The men accused of planning an attack on Fort Dix discussed the use of homemade bombs, nitroglycerin and other explosives during a training session in the Poconos in February and tried to recruit others to what a federal prosecutor today called "radical Islamic theology."
The new allegations were detailed in a prosecution memo filed in U.S. District Court in opposition to a request for bail by one of the reputed jihadists, Agron Abdullahu.
A bail hearing for Abdullahu - the only only of the six defendants not charged with plotting to kill military personnel - is scheduled for Thursday in Camden before U.S. Magistrate Judge Joel Schneider. To date, Schneider has denied bail for all the defendants in the case.
The 20-page memo includes a partial transcript of a secretly recorded conversation in which Abdullahu, 24, allegedly discussed bomb making and explosives with a cooperating FBI witness and others accused in the plot.
The conversation occurred while they were staying at a rental home in the Poconos and practicing with firearms at a state park firing range, the prosecution said.
Abdullahu is quoted as saying that a bomb could be made with nitroglycerin and ammonium, using a bottle.
In another conversation, after Abdullahu allegedly said he would not kill anyone, the cooperating witness reportedly asked him how this jibed with his willingness to help others "build bombs and rockets that can kill many."
"No, you got it wrong," Abdullahu allegedly replied. "I said 'knowledge is power' and just in case somebody pushes me to the limits."
Five of the alleged conspirators, the brothers Dritan, 28, Shain, 26, and Eljvir Duka, 23, Mohamad Shnewer, 22, and Serdar Tatar, 23, have been charged with plotting to kill American military personnel.
The Duka brothers and Shnewer live in Cherry Hill. Tatar is a former Cherry Hill resident who now lives in Philadelphia.
Abdullahu, of Buena Vista Township in Atlantic County, faces a lesser charge of providing weapons to illegal resident aliens. The government alleges that he gave weapons to the Duka brothers, knowing that they were living in this country illegally.
Abdullahu is an ethnic Albanian like the Duka brothers. He and Tatar, who was born in Turkey, are legal resident aliens. Shnewer, who was born in Jordan, is a U.S. citizen.
Abdullahu came to this country as a teenager. The others arrived as young children.
The government's brief - a response to a motion seeking bail filed earlier this week by Abdullahu's lawyer Lisa Evans Lewis - contends that Abdullahu admitted his guilt when interviewed by the FBI at the time of his arrest last week.
Abdullahu was taken into custody at his family's home in the Collings Lakes section of Buena Vista Township on May 7. The five other suspects were picked up that night in a series of raids conducted by the FBI and the Joint Terrorism Task Force.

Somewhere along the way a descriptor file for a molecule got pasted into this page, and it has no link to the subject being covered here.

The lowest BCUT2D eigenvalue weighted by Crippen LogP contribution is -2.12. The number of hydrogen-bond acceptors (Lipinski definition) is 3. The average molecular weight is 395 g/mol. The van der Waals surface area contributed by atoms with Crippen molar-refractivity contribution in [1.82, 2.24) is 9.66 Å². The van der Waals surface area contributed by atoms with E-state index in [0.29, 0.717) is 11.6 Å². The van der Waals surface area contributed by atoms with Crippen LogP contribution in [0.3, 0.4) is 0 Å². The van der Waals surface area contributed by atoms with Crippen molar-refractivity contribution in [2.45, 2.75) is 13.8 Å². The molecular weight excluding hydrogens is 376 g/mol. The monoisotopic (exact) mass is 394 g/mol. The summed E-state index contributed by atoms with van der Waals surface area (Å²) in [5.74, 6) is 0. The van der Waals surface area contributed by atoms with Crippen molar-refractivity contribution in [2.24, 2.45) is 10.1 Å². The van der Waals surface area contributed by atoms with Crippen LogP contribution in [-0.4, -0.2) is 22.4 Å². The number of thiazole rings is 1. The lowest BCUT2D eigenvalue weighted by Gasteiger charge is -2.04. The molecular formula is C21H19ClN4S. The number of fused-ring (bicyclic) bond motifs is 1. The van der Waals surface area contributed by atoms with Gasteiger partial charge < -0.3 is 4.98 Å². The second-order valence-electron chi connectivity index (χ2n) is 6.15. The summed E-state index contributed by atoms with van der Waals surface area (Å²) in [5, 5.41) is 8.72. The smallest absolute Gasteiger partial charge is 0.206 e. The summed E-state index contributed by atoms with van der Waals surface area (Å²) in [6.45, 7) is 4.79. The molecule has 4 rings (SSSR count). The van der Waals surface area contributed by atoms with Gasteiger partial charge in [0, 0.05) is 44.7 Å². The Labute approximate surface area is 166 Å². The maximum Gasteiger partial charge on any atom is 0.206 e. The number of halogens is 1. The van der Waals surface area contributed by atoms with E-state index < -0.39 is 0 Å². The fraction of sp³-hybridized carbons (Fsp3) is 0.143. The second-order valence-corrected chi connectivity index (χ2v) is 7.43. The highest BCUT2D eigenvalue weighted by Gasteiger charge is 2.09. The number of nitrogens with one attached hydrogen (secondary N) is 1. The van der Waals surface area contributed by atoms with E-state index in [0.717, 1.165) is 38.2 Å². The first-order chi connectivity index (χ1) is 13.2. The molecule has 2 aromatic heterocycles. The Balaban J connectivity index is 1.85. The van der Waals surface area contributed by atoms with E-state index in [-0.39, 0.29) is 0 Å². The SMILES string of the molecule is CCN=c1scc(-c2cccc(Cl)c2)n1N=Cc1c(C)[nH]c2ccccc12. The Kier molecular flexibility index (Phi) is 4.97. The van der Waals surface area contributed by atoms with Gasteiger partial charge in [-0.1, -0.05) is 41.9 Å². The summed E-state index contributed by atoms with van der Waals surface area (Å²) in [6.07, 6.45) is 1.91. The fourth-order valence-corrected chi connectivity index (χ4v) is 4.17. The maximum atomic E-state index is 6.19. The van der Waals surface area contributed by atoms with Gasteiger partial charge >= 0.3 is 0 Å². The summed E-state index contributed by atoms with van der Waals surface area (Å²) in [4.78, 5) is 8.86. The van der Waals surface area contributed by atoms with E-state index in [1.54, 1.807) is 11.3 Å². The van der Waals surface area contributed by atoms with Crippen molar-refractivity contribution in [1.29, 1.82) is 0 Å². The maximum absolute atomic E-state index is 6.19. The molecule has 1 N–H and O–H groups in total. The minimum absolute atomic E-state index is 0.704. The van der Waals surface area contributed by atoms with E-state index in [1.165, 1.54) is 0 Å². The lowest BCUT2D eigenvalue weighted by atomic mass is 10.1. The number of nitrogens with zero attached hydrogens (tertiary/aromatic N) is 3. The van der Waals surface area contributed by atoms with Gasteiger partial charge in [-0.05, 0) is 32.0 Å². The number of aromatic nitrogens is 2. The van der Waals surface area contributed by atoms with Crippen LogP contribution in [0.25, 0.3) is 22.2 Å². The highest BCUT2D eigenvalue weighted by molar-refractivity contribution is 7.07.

The arrests capped a 16-month investigation during which two cooperating witnesses had infiltrated the group and taped a number of conversations.
The government's memo alleged that Abdullahu agreed to be interviewed by the FBI at the time of his arrest and that he admitted keeping a rifle and shotgun that belonged to the Duka brothers. He also allegedly said he supplied them with those weapons and two others, a handgun and a semiautomatic rifle, that he owned.
He reportedly told authorities that the night before the trip to the Poconos in February, he traveled to Philadelphia with Shain Duka. At a pizzeria, a man he did not know gave Duka a handgun and a short time later they went to a storage facility nearby, where the same man gave Duka a shotgun, he said.
In his statement to authorities, Abdullahu also said it was one of the Duka brothers - he said he could not remember which one - who suggested that they attack a military base.
Abdullahu said this came up after he pointed out that one of the tenets of Islam is that you cannot kill civilians. He said he told the Duka brothers it would be "crazy" to attack a military base and suggested they think about their children and families and the impact such an action would have on them.
He said one of the brothers responded that "Allah would find a way to take care of family and children," according to the memo.
Abdullahu came to this country as a 16-year-old with his family in 1999. They were among thousands of Muslims airlifted to the United States during a brutal genocidal war in which the Serbian government had targeted Muslims living in the province of Kosovo.
In her motion seeking bail, Lewis argued that her client "loves his life in America and credits the American government with saving his family from death and separation."
She asked that he be released under some form of house arrest and electronic monitoring that would allow him to live with his family and continue working at a ShopRite store in Williamstown, where he is a baker.
Prosecutors contend that Abdullahu is both a danger to society and a risk of flight, and say he should be detained pending trial.